You also approved of the film's 35th Anniversary Blu-ray transfer. Was there an actual restoration that took place from any original negatives?

Dean Cundey: Yeah, I think that was the thing that impressed me. A lot of the previous editions had just been made from a print or a previous digital version or whatever. I was very impressed by the fact that they wanted to make this sort of the definitive copy. Obviously, Blu-ray is, at the moment, state-of-the-art, and the fact that they went back to original materials, the camera negative and IP, and brought John and myself in to sort of approve the work and make sure it looked like our original intention, was highly commendable, I think. Yes, they did take advantage of all the latest technology, with scratch and dirt removal, things like that, so it is a very pristine example of the movie we made.

Is there anything that you're currently working on now that you can talk about?

Dean Cundey: There are a couple of films that are trying to get distribution that I worked on, two period films which I had a great deal of pleasure making. But, at the moment, there's nothing else.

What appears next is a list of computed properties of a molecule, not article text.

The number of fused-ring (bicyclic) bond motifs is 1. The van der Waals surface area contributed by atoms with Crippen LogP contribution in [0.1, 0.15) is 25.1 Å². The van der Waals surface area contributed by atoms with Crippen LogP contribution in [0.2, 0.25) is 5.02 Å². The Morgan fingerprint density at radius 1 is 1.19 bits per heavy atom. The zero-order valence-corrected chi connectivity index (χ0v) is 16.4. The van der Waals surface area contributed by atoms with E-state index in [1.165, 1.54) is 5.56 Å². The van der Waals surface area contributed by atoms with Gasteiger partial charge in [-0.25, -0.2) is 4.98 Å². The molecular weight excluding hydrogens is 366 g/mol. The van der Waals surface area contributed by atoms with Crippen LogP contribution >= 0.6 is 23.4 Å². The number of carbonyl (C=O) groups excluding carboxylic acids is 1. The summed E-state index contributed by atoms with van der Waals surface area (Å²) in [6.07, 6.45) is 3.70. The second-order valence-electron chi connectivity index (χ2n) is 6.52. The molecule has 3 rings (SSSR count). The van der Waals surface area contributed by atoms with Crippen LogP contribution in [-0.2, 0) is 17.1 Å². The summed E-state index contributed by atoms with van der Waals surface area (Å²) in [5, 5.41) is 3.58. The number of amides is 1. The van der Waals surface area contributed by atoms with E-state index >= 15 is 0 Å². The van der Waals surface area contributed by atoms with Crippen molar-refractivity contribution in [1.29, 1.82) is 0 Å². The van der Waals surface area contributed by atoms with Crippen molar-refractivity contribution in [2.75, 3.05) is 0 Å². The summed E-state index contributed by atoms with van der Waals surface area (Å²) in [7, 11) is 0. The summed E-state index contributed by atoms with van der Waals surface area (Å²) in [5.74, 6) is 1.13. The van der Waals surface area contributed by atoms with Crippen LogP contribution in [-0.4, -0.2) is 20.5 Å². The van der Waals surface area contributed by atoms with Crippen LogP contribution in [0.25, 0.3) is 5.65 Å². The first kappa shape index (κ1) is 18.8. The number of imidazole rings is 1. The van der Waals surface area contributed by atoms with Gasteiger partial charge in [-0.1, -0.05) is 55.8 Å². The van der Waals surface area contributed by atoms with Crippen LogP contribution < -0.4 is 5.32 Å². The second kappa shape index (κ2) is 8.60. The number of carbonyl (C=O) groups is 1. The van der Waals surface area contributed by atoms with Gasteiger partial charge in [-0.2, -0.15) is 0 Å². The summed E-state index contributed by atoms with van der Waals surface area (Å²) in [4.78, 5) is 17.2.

I was wondering if you would comment on today's 3D culture. Is that something that you're interested in exploring? There are a lot of polarizing opinions about 3D, so I was curious about where you stand on that?

Dean Cundey: I'm not a big fan, or overly impressed, at the moment. It's a cumbersome process, both in production, because the cameras are bigger and there's a lot of technical considerations and limitations, when you're shooting, and then to do the exhibition for the audience. At the moment, you have to wear glasses, and people are saying we're going to have no-glasses versions, but I don't see that happening for awhile, if ever. So, we are stuck with wearing glasses, which cuts down on the light and it's an inconvenience. I don't think it's an easy-going process like 2D, and I don't think you gain that much from all of that. People go to be told a story and get emotionally involved in the characters. 3D is not essential, it's an embellishment, so I'm not overly impressed, yet.

It seems like just a tactic to get people into theaters, as opposed to waiting for Blu-ray and DVD, even though there is Blu-ray 3D now.

Dean Cundey: Yes. Like a lot of those innovations in theaters, it's a way of attracting the audience, and sometimes it works, and sometimes it doesn't.

Excellent. That's about all I have. Thank you so much. It was a real pleasure talking to you, Dean.

Dean Cundey: Well, thank you very much. It was a pleasure talking to you, and I look forward to seeing the results.

You can watch Dean Cundey's revolutionary camera work on the Halloween 35th Anniversary Edition Blu-ray, which is currently available for purchase everywhere.